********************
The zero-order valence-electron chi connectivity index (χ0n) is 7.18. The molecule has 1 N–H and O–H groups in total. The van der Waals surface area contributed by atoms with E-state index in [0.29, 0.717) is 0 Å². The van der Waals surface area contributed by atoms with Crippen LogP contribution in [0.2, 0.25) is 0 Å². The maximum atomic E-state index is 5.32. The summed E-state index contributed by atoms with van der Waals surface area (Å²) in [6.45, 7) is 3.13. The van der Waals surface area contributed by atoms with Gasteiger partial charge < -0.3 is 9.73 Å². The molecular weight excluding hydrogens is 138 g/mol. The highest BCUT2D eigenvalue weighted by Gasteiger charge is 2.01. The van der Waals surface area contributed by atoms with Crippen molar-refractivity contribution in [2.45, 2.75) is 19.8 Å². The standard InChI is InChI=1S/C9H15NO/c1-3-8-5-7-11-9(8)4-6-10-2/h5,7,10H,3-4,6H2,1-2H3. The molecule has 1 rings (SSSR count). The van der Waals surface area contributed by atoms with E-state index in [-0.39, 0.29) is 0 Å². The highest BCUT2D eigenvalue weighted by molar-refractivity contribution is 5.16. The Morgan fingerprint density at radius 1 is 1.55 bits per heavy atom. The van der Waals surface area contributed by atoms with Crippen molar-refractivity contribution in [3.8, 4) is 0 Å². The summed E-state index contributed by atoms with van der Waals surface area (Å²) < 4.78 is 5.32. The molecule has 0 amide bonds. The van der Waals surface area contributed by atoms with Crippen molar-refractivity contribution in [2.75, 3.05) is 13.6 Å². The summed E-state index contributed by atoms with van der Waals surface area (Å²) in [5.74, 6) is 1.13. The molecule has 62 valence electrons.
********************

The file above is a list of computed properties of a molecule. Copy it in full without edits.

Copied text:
The zero-order valence-electron chi connectivity index (χ0n) is 7.18. The molecule has 1 N–H and O–H groups in total. The van der Waals surface area contributed by atoms with E-state index in [0.29, 0.717) is 0 Å². The van der Waals surface area contributed by atoms with Crippen LogP contribution in [0.2, 0.25) is 0 Å². The maximum atomic E-state index is 5.32. The summed E-state index contributed by atoms with van der Waals surface area (Å²) in [6.45, 7) is 3.13. The van der Waals surface area contributed by atoms with Gasteiger partial charge < -0.3 is 9.73 Å². The molecular weight excluding hydrogens is 138 g/mol. The highest BCUT2D eigenvalue weighted by Gasteiger charge is 2.01. The van der Waals surface area contributed by atoms with Crippen molar-refractivity contribution in [2.45, 2.75) is 19.8 Å². The standard InChI is InChI=1S/C9H15NO/c1-3-8-5-7-11-9(8)4-6-10-2/h5,7,10H,3-4,6H2,1-2H3. The molecule has 1 rings (SSSR count). The van der Waals surface area contributed by atoms with E-state index in [-0.39, 0.29) is 0 Å². The highest BCUT2D eigenvalue weighted by molar-refractivity contribution is 5.16. The Morgan fingerprint density at radius 1 is 1.55 bits per heavy atom. The van der Waals surface area contributed by atoms with Crippen molar-refractivity contribution in [3.8, 4) is 0 Å². The summed E-state index contributed by atoms with van der Waals surface area (Å²) < 4.78 is 5.32. The molecule has 0 amide bonds. The van der Waals surface area contributed by atoms with Crippen molar-refractivity contribution in [2.75, 3.05) is 13.6 Å². The summed E-state index contributed by atoms with van der Waals surface area (Å²) in [5.74, 6) is 1.13. The molecule has 62 valence electrons.